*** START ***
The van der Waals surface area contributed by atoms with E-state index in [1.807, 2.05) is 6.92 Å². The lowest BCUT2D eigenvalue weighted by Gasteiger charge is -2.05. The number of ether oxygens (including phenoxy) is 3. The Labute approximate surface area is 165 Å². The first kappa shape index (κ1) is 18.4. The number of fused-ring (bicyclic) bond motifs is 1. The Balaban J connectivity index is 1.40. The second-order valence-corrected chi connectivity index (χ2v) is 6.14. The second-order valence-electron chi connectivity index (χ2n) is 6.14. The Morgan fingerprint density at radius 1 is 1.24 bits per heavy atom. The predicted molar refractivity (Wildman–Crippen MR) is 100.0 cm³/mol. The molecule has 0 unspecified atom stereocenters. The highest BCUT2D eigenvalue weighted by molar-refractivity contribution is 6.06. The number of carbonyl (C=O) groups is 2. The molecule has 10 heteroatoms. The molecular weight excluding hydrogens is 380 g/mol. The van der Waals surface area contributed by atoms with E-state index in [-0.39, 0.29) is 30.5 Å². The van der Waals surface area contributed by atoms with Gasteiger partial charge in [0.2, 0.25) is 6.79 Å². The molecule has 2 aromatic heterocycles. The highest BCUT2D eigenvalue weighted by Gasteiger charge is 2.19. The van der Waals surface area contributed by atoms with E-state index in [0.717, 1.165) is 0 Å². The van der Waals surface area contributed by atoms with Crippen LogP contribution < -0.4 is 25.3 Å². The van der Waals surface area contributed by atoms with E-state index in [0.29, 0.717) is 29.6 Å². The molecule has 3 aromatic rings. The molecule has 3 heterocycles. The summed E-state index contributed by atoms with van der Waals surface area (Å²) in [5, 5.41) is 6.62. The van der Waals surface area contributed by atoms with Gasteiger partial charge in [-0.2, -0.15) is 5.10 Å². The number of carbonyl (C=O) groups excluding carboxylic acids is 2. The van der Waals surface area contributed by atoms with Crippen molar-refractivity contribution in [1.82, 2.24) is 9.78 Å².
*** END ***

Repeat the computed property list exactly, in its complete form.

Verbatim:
The van der Waals surface area contributed by atoms with E-state index in [1.807, 2.05) is 6.92 Å². The lowest BCUT2D eigenvalue weighted by Gasteiger charge is -2.05. The number of ether oxygens (including phenoxy) is 3. The Labute approximate surface area is 165 Å². The first kappa shape index (κ1) is 18.4. The number of fused-ring (bicyclic) bond motifs is 1. The Balaban J connectivity index is 1.40. The second-order valence-corrected chi connectivity index (χ2v) is 6.14. The second-order valence-electron chi connectivity index (χ2n) is 6.14. The Morgan fingerprint density at radius 1 is 1.24 bits per heavy atom. The predicted molar refractivity (Wildman–Crippen MR) is 100.0 cm³/mol. The molecule has 0 unspecified atom stereocenters. The highest BCUT2D eigenvalue weighted by molar-refractivity contribution is 6.06. The number of carbonyl (C=O) groups is 2. The molecule has 10 heteroatoms. The molecular weight excluding hydrogens is 380 g/mol. The van der Waals surface area contributed by atoms with E-state index in [-0.39, 0.29) is 30.5 Å². The van der Waals surface area contributed by atoms with Gasteiger partial charge in [0.2, 0.25) is 6.79 Å². The molecule has 2 aromatic heterocycles. The highest BCUT2D eigenvalue weighted by Gasteiger charge is 2.19. The van der Waals surface area contributed by atoms with E-state index in [0.717, 1.165) is 0 Å². The van der Waals surface area contributed by atoms with Crippen LogP contribution < -0.4 is 25.3 Å². The van der Waals surface area contributed by atoms with E-state index in [0.29, 0.717) is 29.6 Å². The molecule has 3 aromatic rings. The molecule has 3 heterocycles. The summed E-state index contributed by atoms with van der Waals surface area (Å²) in [5, 5.41) is 6.62. The van der Waals surface area contributed by atoms with Gasteiger partial charge in [-0.2, -0.15) is 5.10 Å². The number of carbonyl (C=O) groups excluding carboxylic acids is 2. The van der Waals surface area contributed by atoms with Crippen molar-refractivity contribution in [1.82, 2.24) is 9.78 Å².